Service Animals

In October 2018, the National Park Service (NPS) issued a policy memorandum regarding the use of service animals by persons with disabilities in national parks. The revised policy aligns the NPS policy with the standards established by the Department of Justice and the Americans with Disabilities Act (ADA). Only dogs are classified as service animals, and they must perform a specific task that assists a person with a disability.

Service animals are permitted in all areas of Prince William Forest Park where visitors are allowed, including public buildings and camping areas. Service animals must be on a controlled lead not exceeding six (6) feet and must be picked up after. Emotional support, therapy, comfort, or companion animals are not service animals as defined by NPS policy and ADA standards and are not permitted in areas where pets are not allowed.

What is the definition of a service animal?

NPS policy defines a service animal as a dog that has been individually trained to do work or perform tasks for the benefit of an individual with a disability, including a physical, sensory, psychiatric, intellectual, or other mental disability. The tasks performed by the animal must be directly related to the person’s disability.

Why are service animals protected by law?

Individuals with disabilities rely on their service animals to remain independent and safe. Service animals are not pets. For many individuals with disabilities, separation from a service animal has the same effect as having a wheelchair or communication device taken away. For others, separation from a service animal can put the individual in danger.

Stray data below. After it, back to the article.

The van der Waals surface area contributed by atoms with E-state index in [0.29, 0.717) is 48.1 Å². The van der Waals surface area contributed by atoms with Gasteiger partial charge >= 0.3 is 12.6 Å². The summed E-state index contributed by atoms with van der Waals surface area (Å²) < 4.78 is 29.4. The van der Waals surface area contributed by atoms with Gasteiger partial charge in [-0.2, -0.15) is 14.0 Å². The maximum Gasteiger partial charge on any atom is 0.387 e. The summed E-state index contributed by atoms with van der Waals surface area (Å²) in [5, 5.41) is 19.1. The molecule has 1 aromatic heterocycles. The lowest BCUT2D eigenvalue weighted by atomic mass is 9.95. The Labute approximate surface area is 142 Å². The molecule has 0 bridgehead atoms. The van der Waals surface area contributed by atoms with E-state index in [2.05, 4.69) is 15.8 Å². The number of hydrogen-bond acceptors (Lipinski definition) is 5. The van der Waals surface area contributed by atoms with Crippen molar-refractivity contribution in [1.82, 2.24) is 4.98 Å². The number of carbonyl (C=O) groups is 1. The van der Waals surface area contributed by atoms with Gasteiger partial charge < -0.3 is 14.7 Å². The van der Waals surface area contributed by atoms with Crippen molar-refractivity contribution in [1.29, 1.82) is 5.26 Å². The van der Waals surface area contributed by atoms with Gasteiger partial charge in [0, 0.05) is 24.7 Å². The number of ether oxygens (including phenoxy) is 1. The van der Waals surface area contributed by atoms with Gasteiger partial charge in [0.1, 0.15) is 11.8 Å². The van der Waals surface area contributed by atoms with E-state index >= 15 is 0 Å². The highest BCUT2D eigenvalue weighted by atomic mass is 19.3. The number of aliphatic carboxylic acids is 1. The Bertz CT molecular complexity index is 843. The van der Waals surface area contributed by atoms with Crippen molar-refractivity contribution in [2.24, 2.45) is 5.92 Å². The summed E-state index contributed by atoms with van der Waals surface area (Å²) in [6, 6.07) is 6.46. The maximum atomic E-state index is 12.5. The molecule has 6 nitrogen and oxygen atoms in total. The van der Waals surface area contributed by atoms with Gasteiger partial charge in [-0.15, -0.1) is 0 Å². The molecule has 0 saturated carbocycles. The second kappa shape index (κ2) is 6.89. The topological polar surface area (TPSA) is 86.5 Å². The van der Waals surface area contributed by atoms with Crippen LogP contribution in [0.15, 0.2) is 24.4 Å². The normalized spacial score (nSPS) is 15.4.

Are park staff members allowed to ask me about my service animal?

Yes. Park staff can inquire about a service animal and are granted authority to verify the task(s) performed by an animal. This may be done in order to determine if it is a valid service animal that can be permitted in areas of the park that are otherwise restricted to pets. Documentation of the person's disability or the animal's training is not required as part of the verification process. National Park Service law enforcement agents are authorized to ask additional questions when necessary.

Are emotional support, therapy, comfort, or companion animals considered service animals?

No. Provision of emotional support, well-being, comfort, or companionship does not constitute work or tasks for the purposes of what is defined as a service animal in the NPS policy. Emotional support, therapy, comfort, or companion animals can be any animal, not just a dog. The presence of these animals provides a calming effect for many people, but they do not qualify as service animals because they have not been trained to perform a specific job or task relating to a disability. Therefore, a park can treat an emotional support, therapy, comfort, or companion animal as a pet in accordance with its pet policy.

Can I still bring my pet to the park?

Yes. Prince William Forest Park is pet friendly and welcomes visitors to bring their pets as part of their visit. Pets are not permitted inside federal buildings including the Visitor Center and Cabin Camp areas and must be kept on a secure lead at all time. Please review the park's pets policy prior to your visit for a safe and enjoyable experience.

What do I do if I think I've been discriminated against?

All policies and laws outlined by the NPS and Prince William Forest Park are for the safety and equality of park visitors and staff, as well as for the preservation of park resources. If you feel that you have been discriminated against while visiting Prince William Forest Park, please visit the National Park Service's EEO Complaint Guidance page for resources and instructions on how to file a formal complaint. You may also report any incident where you feel uncomfortable, threatened, or harassed to any park staff member or by calling Law Enforcement Dispatch at 1-866-677-6677.

Last updated: July 30, 2021

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